September 28, 2021

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Mortgage News

Should You Borrow From Your 401(k) to Make a Home Down Payment?

You may regret looking through your retirement savings.

If you try buy a house, it is best to make a deposit of 20%. That way, you can avoid having to buy private mortgage insurance (PMI). PMI ensures that lenders do not suffer out-of-pocket losses when faced with a foreclosure. Unfortunately, even though it does not provide you with personal protection, you are paying the cost of the PMI.

A 20% deposit is also useful because it:

  • Facilitates home loan approval
  • Allows you to borrow less
  • Saves money on interest over time
  • You are less likely to end up in debt than your home is worth

Unfortunately, many home buyers can find it difficult to come up with a 20% discount. And even finding the money to make a smaller deposit can be a challenge when you’re in an expensive market.

If you choose Now is a good time to buy a home However, if you are having trouble raising the cash for a down payment, you might be tempted to borrow against your 401 (k). After all, if you have a lot of cash in this account it can seem like an attractive source of money that could solve your down payment problems.

Before deciding on a 401 (k) loan, however, you need to consider both the pros and cons of this financial step.

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Benefits of Using a 401 (k) Loan for a Home Down Payment

There are some distinct advantages to having access to 401 (k) funds to cover down payment costs on a home purchase.

  • You pay interest yourself. That means you won’t make a creditor richer than if you took out a second mortgage or a larger home loan to cover your down payment costs.
  • Loan approval is easy. Assuming you have the money in your 401 (k), regardless of your creditworthiness or other financial references, you should be able to get credit – as long as your work plan allows for credit.
  • You can usually access the money quickly and easily. Often times, all you have to do is fill out a few simple forms and you can get the money really quickly, although the exact time frame depends on your plan.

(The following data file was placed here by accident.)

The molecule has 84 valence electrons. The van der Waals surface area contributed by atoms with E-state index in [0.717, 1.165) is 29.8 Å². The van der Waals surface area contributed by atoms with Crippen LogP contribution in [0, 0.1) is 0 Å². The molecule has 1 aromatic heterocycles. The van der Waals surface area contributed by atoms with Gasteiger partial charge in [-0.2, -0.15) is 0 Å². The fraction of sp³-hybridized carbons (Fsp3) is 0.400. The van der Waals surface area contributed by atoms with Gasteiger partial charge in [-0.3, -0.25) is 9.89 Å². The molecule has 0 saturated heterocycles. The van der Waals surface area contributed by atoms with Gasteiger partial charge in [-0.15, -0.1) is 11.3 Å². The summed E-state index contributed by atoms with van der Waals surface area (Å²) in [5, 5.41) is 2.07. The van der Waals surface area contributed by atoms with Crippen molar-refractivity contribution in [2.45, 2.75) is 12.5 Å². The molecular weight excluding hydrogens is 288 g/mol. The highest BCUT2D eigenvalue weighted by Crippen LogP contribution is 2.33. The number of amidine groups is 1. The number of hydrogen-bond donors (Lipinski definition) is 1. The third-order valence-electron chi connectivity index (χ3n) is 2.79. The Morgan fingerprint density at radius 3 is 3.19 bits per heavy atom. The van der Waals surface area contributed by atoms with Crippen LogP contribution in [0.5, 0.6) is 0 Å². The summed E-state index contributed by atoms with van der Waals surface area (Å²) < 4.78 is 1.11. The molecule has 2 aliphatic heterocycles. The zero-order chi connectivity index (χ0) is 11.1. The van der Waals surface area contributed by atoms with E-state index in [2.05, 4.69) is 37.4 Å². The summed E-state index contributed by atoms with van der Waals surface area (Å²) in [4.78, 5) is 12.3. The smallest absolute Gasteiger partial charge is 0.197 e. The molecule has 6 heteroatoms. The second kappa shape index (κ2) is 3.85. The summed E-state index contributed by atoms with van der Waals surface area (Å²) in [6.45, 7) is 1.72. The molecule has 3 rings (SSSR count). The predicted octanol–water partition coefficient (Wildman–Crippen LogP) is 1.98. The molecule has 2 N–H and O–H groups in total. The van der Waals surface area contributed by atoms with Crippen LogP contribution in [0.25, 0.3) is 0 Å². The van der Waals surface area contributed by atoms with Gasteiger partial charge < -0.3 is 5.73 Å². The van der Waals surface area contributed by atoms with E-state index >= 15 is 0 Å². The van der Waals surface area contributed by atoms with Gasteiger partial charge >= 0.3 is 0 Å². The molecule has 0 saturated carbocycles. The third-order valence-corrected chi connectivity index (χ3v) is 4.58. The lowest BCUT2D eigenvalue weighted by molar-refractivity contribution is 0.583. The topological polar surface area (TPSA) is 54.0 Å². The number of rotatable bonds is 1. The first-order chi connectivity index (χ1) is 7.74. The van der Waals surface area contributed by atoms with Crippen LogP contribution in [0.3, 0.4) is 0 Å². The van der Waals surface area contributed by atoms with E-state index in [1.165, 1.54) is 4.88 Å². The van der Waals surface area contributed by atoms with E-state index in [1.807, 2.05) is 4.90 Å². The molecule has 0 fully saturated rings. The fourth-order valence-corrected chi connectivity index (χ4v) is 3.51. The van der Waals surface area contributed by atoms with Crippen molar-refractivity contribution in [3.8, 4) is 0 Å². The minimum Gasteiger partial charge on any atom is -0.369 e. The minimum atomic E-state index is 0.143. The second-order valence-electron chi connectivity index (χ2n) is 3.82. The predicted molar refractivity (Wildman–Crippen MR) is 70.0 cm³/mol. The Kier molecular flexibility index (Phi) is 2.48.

• You can potentially get a better deal on your mortgage. When you make a larger down payment made possible by a 401 (k) loan, you can borrow from a wider range of loans Mortgage lenders. It could potentially also help you qualify for a better interest rate and Avoid PMI.

Disadvantages of borrowing against your 401 (k) to finance your home purchase

Unfortunately, while the advantages of a 401 (k) loan make it attractive, there are also significant disadvantages to consider.

  • You are putting your retirement at risk: The money you take out of your 401 (k) is not invested and grows for retirement. Chances are that the return on investment you would have received if you had invested your money would have been greater than the return on investment (ROI) from the interest you pay yourself (or the increase in the value of your home).
  • You have less money in your budget. You will need to repay the 401 (k) loan, which means that you will use part of your future paychecks on it. You do not have access to this money for other things, such as Homeownership costs.
  • You need to repay the loan quickly. Generally, you only have five years to repay your 401 (k) loan. This can mean making huge monthly payments if you borrow a lot.
  • If you are unable to repay the loan, you could end up owing penalties: If you are unable to repay the loan, it will be treated as a payout. You will have to pay normal income tax on it and will also be subject to a 10% early withdrawal penalty if you were not 59½ or older when you withdrew the funds.
  • You can expedite repayment if you leave your job: If you are fired or you quit, you must repay the entire loan amount by the tax return due date that year – including any renewals. This can mean having to pay back your loan very quickly or facing penalties.

In many cases, the short repayment period – which results in large payments – combined with the risk of penalties if you cannot repay the 401 (k) loan make borrowing your 401 (k) loan a bad idea. This is especially true if you also factor in the lost chance of profit on your pension account.

We have resources that can provide an alternative to withdrawing money from your 401 (k). These include:

However, you need to consider your individual situation when deciding what is right for you. When you have no other options and you need Take out a 401 (k) loan to qualify for an affordable mortgage and buy a home then you can decide it’s worth it. Just make sure you can make the payments and be aware of the significant risk you are taking before you act.